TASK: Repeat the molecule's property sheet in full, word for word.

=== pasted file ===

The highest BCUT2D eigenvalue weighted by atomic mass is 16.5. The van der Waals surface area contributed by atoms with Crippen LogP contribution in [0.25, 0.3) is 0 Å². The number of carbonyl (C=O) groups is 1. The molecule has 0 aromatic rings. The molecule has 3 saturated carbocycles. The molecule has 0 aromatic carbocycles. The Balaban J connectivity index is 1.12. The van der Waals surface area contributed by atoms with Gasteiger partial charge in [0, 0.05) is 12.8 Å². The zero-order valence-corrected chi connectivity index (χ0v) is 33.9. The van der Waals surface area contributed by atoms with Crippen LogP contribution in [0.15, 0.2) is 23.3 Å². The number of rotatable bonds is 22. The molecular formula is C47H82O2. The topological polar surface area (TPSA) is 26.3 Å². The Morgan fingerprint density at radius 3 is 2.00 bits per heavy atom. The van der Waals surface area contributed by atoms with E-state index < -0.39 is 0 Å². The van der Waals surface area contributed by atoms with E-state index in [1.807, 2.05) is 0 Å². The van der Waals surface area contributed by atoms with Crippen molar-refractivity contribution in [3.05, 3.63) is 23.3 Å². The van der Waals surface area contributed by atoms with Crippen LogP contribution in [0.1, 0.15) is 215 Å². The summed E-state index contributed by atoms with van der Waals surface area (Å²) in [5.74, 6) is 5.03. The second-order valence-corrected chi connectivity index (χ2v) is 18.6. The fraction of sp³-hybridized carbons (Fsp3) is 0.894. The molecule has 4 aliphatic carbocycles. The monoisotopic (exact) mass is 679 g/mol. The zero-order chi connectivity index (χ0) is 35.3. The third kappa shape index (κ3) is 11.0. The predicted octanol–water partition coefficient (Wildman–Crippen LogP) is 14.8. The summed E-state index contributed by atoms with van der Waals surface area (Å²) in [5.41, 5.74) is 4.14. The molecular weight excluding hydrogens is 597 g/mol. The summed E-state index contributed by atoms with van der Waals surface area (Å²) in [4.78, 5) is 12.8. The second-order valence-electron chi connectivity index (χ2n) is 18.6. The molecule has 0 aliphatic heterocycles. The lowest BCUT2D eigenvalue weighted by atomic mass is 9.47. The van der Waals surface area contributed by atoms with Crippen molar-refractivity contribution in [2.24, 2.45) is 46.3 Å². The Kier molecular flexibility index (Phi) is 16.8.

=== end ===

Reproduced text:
The highest BCUT2D eigenvalue weighted by atomic mass is 16.5. The van der Waals surface area contributed by atoms with Crippen LogP contribution in [0.25, 0.3) is 0 Å². The number of carbonyl (C=O) groups is 1. The molecule has 0 aromatic rings. The molecule has 3 saturated carbocycles. The molecule has 0 aromatic carbocycles. The Balaban J connectivity index is 1.12. The van der Waals surface area contributed by atoms with Gasteiger partial charge in [0, 0.05) is 12.8 Å². The zero-order valence-corrected chi connectivity index (χ0v) is 33.9. The van der Waals surface area contributed by atoms with Crippen LogP contribution in [0.15, 0.2) is 23.3 Å². The number of rotatable bonds is 22. The molecular formula is C47H82O2. The topological polar surface area (TPSA) is 26.3 Å². The Morgan fingerprint density at radius 3 is 2.00 bits per heavy atom. The van der Waals surface area contributed by atoms with E-state index < -0.39 is 0 Å². The van der Waals surface area contributed by atoms with E-state index in [1.807, 2.05) is 0 Å². The van der Waals surface area contributed by atoms with Crippen molar-refractivity contribution in [3.05, 3.63) is 23.3 Å². The van der Waals surface area contributed by atoms with Crippen LogP contribution in [0.1, 0.15) is 215 Å². The summed E-state index contributed by atoms with van der Waals surface area (Å²) in [5.74, 6) is 5.03. The second-order valence-corrected chi connectivity index (χ2v) is 18.6. The fraction of sp³-hybridized carbons (Fsp3) is 0.894. The molecule has 4 aliphatic carbocycles. The monoisotopic (exact) mass is 679 g/mol. The zero-order chi connectivity index (χ0) is 35.3. The third kappa shape index (κ3) is 11.0. The predicted octanol–water partition coefficient (Wildman–Crippen LogP) is 14.8. The summed E-state index contributed by atoms with van der Waals surface area (Å²) in [5.41, 5.74) is 4.14. The molecular weight excluding hydrogens is 597 g/mol. The summed E-state index contributed by atoms with van der Waals surface area (Å²) in [4.78, 5) is 12.8. The second-order valence-electron chi connectivity index (χ2n) is 18.6. The molecule has 0 aliphatic heterocycles. The lowest BCUT2D eigenvalue weighted by atomic mass is 9.47. The van der Waals surface area contributed by atoms with Crippen molar-refractivity contribution in [2.24, 2.45) is 46.3 Å². The Kier molecular flexibility index (Phi) is 16.8.